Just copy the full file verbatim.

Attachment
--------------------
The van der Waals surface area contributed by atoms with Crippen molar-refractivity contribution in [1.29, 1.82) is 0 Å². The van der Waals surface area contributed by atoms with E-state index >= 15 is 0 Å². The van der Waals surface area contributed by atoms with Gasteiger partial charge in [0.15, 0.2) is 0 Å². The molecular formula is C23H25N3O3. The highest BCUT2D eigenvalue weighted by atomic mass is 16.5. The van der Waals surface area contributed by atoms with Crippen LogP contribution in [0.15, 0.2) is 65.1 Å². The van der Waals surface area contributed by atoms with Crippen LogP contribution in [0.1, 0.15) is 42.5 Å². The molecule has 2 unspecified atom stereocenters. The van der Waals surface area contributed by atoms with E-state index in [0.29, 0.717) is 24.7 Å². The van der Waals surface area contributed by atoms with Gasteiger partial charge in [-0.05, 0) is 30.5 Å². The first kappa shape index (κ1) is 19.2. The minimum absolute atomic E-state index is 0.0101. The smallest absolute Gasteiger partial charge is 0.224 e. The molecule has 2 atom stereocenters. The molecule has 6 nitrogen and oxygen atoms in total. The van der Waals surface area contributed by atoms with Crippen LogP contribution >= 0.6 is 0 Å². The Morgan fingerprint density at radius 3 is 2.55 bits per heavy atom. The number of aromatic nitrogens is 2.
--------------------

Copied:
The van der Waals surface area contributed by atoms with Crippen molar-refractivity contribution in [1.29, 1.82) is 0 Å². The van der Waals surface area contributed by atoms with E-state index >= 15 is 0 Å². The van der Waals surface area contributed by atoms with Gasteiger partial charge in [0.15, 0.2) is 0 Å². The molecular formula is C23H25N3O3. The highest BCUT2D eigenvalue weighted by atomic mass is 16.5. The van der Waals surface area contributed by atoms with Crippen LogP contribution in [0.15, 0.2) is 65.1 Å². The van der Waals surface area contributed by atoms with Crippen LogP contribution in [0.1, 0.15) is 42.5 Å². The molecule has 2 unspecified atom stereocenters. The van der Waals surface area contributed by atoms with E-state index in [0.29, 0.717) is 24.7 Å². The van der Waals surface area contributed by atoms with Gasteiger partial charge in [-0.05, 0) is 30.5 Å². The first kappa shape index (κ1) is 19.2. The minimum absolute atomic E-state index is 0.0101. The smallest absolute Gasteiger partial charge is 0.224 e. The molecule has 2 atom stereocenters. The molecule has 6 nitrogen and oxygen atoms in total. The van der Waals surface area contributed by atoms with Crippen LogP contribution >= 0.6 is 0 Å². The Morgan fingerprint density at radius 3 is 2.55 bits per heavy atom. The number of aromatic nitrogens is 2.